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Re: [Re: [Part 2: Terramegathermy (very long, too)]]
> > Not much. Mainly the argument from generational turnover: *Deinosuchus*
> > needed 50 years to reach 10 m. If a sauropod would already have been 100
> > years old when reaching _adult size_ (recent articles say 10 years based
> > histology), the populations would have been endangered all the time, and
> > fossil record would look different (contain far, far less adult
> > and more younger ones).
> Personally I have my doubts about the _Deinosuchus_ study (i.e. are
> reliable indicators of bone growth? Why not long bones or vertebrae?)
No idea... maybe none are known...
> As for the sauropod pop, would we find more young? Adults have more time
> friendly bones, young bones break easy and would have less of a chance of
I guess we would find more subadults and even less adults. This may,
depending on taphonomy, not even be falsifiable... :-(
> I mean how many young _Deinosuchus_ fossils do we have?
> > P&L suggest why -- because the populations of adult animals of sauropod
> > size are very small, they must have crashed from time to time, leaving
> > young alone. This is a problem for mammals and many birds, which depend
> > heavily on their parents.
> So then, they are not advocating sauropod parenting?
Not much. They think megadinosaurs were more r-strategists than megamammals.
This may offer a reason (if any is needed) why theropods often approached
but apparently never exceeded 15 m and why no flightless birds have come
close to even 1 ton (though no birds probably had the time to evolve
this...). Juvenile tyrannosaurids don't look cute (long snouts...), which
has been regarded as evidence they were quite independent from their
> > > Sauropods [...] never dealt with temperatures as extreme as
> > > those the leatherback faces.
> > The other way round, as HP Randy Irmis has pointed out.
> Okay so then *most* sauropods didn't deal with this type of cold
No... unless polar sauropods evolved a different metabolism from others
> > > Auffenberg is his 81 study of _V.komodoensis_ states that "adults may
> > > move as much as 10km/day..." Now, barring the fact that this is yet
> > > another island species I'm using, that is still a pretty hefty
> > This is becoming more interesting, but it is still much less than 2 -- 5
> > km/h...
> I'm not sure I followed your statement here. Care to elaborate?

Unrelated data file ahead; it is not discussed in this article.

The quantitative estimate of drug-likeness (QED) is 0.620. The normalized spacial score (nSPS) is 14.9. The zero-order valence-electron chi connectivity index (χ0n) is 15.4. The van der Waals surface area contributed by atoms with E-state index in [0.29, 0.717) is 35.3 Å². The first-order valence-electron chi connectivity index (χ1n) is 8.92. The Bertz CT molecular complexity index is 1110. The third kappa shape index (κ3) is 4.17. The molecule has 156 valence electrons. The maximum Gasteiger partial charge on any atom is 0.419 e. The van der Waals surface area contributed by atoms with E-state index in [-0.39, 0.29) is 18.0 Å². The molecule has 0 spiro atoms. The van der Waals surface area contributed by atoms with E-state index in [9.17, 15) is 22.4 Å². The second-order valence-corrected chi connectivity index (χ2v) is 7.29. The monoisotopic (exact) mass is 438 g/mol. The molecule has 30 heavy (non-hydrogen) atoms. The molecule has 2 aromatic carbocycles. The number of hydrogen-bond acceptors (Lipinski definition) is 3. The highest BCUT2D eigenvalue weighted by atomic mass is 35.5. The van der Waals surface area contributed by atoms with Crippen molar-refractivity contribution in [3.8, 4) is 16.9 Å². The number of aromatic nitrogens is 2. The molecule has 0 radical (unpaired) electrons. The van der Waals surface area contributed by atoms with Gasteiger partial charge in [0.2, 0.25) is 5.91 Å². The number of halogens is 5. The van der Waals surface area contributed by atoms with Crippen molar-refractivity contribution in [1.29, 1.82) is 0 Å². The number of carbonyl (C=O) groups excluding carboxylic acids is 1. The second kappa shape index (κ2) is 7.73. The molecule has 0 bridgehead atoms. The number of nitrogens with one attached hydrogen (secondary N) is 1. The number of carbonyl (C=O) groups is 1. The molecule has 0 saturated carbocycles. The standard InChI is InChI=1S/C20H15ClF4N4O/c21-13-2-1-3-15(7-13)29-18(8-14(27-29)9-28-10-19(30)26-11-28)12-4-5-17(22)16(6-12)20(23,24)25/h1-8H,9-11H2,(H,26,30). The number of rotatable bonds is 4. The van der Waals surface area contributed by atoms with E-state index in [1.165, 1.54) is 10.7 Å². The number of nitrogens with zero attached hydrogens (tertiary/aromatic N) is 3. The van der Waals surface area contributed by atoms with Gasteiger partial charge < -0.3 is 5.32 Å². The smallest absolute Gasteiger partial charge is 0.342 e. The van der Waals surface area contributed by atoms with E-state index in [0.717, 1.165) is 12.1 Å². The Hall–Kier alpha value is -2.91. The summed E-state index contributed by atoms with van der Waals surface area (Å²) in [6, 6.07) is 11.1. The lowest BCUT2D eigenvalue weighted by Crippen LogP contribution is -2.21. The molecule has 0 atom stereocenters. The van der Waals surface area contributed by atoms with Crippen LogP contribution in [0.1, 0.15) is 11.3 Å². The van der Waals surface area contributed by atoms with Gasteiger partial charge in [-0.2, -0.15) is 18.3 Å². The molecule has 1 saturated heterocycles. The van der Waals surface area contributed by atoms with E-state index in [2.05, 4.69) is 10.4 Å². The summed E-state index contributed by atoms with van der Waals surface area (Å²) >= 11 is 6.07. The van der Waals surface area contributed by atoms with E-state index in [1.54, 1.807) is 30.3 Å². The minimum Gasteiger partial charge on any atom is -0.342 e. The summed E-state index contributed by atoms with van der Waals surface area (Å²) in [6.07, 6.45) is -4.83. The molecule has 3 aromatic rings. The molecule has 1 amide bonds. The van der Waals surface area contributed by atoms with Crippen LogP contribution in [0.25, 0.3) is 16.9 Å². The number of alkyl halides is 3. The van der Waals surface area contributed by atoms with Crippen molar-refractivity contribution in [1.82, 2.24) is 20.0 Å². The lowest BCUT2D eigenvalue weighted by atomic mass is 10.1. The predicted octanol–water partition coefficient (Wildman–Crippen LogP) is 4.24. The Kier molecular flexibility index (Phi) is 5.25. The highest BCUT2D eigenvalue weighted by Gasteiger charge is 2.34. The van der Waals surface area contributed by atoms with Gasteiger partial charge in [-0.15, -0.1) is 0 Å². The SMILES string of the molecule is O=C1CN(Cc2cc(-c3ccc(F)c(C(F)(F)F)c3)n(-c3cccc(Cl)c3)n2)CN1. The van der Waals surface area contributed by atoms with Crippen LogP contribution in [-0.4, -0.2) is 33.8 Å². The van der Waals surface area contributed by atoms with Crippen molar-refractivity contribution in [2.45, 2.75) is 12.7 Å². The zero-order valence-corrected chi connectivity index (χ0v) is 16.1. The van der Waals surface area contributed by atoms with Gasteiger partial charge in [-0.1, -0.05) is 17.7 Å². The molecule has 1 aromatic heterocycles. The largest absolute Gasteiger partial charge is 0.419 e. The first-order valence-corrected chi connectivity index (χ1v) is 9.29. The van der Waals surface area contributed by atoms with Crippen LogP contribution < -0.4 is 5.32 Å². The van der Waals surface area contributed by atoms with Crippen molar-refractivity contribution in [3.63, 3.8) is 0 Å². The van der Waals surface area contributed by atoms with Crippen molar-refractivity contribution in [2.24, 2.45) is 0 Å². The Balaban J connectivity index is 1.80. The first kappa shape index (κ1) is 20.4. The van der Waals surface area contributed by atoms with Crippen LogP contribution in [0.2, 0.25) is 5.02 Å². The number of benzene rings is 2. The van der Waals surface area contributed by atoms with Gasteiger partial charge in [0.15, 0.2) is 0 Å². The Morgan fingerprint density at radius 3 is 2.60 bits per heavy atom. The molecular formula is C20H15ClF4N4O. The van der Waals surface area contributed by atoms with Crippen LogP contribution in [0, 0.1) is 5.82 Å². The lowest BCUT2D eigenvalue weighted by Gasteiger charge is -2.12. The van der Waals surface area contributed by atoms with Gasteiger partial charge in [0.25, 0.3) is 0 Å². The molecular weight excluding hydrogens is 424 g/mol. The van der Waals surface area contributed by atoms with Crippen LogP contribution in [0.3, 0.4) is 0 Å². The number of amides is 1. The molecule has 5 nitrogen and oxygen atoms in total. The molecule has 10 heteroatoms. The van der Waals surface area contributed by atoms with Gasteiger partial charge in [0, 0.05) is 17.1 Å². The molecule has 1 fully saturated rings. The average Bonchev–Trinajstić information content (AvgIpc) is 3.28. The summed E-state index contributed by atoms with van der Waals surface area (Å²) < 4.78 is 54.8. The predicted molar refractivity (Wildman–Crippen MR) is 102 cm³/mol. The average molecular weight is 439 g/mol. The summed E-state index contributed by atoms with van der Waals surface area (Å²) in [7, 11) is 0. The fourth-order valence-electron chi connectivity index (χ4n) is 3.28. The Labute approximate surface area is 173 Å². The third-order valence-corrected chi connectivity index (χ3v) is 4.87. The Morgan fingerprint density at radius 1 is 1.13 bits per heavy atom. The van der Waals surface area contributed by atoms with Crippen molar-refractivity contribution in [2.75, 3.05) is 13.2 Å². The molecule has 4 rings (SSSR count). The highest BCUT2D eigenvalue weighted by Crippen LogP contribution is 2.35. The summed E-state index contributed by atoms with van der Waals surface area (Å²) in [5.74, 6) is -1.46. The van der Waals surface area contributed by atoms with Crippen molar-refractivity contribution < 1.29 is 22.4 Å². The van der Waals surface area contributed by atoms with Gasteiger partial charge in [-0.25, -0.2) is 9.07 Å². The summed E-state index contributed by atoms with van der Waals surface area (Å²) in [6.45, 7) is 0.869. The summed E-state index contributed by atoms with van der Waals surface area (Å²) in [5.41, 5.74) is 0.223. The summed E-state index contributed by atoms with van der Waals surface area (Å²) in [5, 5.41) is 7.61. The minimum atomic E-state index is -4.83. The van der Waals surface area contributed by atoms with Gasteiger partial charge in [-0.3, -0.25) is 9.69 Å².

I was assuming that the monitors walk constantly for several hours (10 hours
gives 1 km/h, 5 hours gives 2 km/h...). May be naive... :-]
> > For how long can a Komodo monitor walk? An hour? :-/
> Unsure; oras probably don't make very good test subjects for treadmill
> so I wouldn't be surprised if no such endurance study was done on them.
> Auffenberg does mention chasing an ora on a motorcycle for .5 km. But, the
> animals was doing 14 km/hr at the time.
> As for the carnivores, Auffenberg himself, mentions that
> ambush predators seem to grow to very large sizes. This could explain the
> large theropods [...]
I disagree. Tyrannosauroids at least are built a lot like runners, and quite
different from *Pristichampsus rollinatii*.
> > > Great, now as long as the prey item doesn't make any sharp turns
> > > _T.rex_ will be set ;)
> > I don't understand this...
> Just making a jab at the pursuit hunting _T.rex_ hypothesis. Biomechanical
> studies on large theropods seem to indicate that they couldn't make sharp
> turns. This would be a problem for a pursuit hunter if the prey keeps
> and zagging. Now if one was an ambush hunter...
I don't think anything the size of *Edmontosaurus* or *Triceratops* can zig
& zag, at least not faster than *Tyrannosaurus*...
> > > Much of which I can certainly agree with; I just don't see why you
> > > need to shove them into the inefficient realm of tachymetabolism to
> > > achieve this.
> > Hm. Considering that tachymetabolism has not been selected against in
> > birds, mammals, and others, it must have some advantage...
By this I meant, if early birds were bradymetabolic, why didn't recent birds
keep that efficient adaptation?
> That tachymetabolism is only found in birds and mammals
> seems telling to me
> Perhaps once one goes forward they cannot go back.
> Does anyone know if naked mole rats have truly dumped their L.C.
I don't know, but I don't think so. AFAIK they just have burrows instead of
> > 2. From TV observations (not field observations, though...) I claim
> > predator/prey ration is much higher than that of tigers. There are just
> > of them.
> From: Behavioral Ecology of the Komodo Monitor.
> Though there is great disparity in comparing the values for oras and the
> mammalian predators, when the latter are considered in terms of the
> porportionate difference in predator size and waste percentage of prey,
> disparity is not nearly as great. Thus, though the size ratio of an adult
> to an adult tiger is 1:3, the ratio of the pounds of ungulate prey
> per year for each is 1:19. When percentage waste is considered it is 1:15
> when poportionate predator size is considered it is 1:5.
> As I said...
These numbers fit my above claim, IMHO...
> > Not bad for a damned good reptile :)
Still not good enough for a dinosaur! =8-)